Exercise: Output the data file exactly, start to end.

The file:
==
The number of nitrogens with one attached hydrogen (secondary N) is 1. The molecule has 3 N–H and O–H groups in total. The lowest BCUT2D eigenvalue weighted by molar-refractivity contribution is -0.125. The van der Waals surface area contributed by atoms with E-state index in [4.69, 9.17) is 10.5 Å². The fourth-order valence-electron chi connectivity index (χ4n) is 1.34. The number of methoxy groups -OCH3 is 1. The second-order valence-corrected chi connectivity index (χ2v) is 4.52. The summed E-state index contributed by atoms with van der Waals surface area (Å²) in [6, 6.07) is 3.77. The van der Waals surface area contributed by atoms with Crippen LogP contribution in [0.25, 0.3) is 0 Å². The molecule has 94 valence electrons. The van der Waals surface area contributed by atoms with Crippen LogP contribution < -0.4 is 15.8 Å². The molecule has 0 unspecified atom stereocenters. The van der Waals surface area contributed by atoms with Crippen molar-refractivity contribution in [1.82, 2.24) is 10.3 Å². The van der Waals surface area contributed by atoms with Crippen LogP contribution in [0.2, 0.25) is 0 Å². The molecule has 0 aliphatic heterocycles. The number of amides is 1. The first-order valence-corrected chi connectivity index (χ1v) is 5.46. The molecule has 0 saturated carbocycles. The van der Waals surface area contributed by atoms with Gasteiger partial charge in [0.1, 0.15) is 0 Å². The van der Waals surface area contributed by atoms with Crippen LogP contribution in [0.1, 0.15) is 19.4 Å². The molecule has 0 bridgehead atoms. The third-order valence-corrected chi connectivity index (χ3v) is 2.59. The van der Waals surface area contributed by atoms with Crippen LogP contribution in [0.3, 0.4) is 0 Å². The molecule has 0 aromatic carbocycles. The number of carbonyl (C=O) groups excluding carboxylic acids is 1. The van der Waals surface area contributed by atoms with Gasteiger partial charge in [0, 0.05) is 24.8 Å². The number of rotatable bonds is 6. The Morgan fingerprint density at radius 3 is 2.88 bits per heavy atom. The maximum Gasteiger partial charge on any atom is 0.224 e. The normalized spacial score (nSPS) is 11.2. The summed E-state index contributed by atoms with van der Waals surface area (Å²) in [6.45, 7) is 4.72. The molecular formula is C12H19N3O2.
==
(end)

The number of nitrogens with one attached hydrogen (secondary N) is 1. The molecule has 3 N–H and O–H groups in total. The lowest BCUT2D eigenvalue weighted by molar-refractivity contribution is -0.125. The van der Waals surface area contributed by atoms with E-state index in [4.69, 9.17) is 10.5 Å². The fourth-order valence-electron chi connectivity index (χ4n) is 1.34. The number of methoxy groups -OCH3 is 1. The second-order valence-corrected chi connectivity index (χ2v) is 4.52. The summed E-state index contributed by atoms with van der Waals surface area (Å²) in [6, 6.07) is 3.77. The van der Waals surface area contributed by atoms with Crippen LogP contribution in [0.25, 0.3) is 0 Å². The molecule has 94 valence electrons. The van der Waals surface area contributed by atoms with Crippen LogP contribution < -0.4 is 15.8 Å². The molecule has 0 unspecified atom stereocenters. The van der Waals surface area contributed by atoms with Crippen molar-refractivity contribution in [1.82, 2.24) is 10.3 Å². The van der Waals surface area contributed by atoms with Crippen LogP contribution in [0.2, 0.25) is 0 Å². The molecule has 0 aliphatic heterocycles. The number of amides is 1. The first-order valence-corrected chi connectivity index (χ1v) is 5.46. The molecule has 0 saturated carbocycles. The van der Waals surface area contributed by atoms with Gasteiger partial charge in [0.1, 0.15) is 0 Å². The van der Waals surface area contributed by atoms with Crippen LogP contribution in [0.1, 0.15) is 19.4 Å². The molecule has 0 bridgehead atoms. The third-order valence-corrected chi connectivity index (χ3v) is 2.59. The van der Waals surface area contributed by atoms with Crippen LogP contribution in [0.3, 0.4) is 0 Å². The molecule has 0 aromatic carbocycles. The number of carbonyl (C=O) groups excluding carboxylic acids is 1. The van der Waals surface area contributed by atoms with Gasteiger partial charge in [0, 0.05) is 24.8 Å². The number of rotatable bonds is 6. The Morgan fingerprint density at radius 3 is 2.88 bits per heavy atom. The maximum Gasteiger partial charge on any atom is 0.224 e. The normalized spacial score (nSPS) is 11.2. The summed E-state index contributed by atoms with van der Waals surface area (Å²) in [6.45, 7) is 4.72. The molecular formula is C12H19N3O2.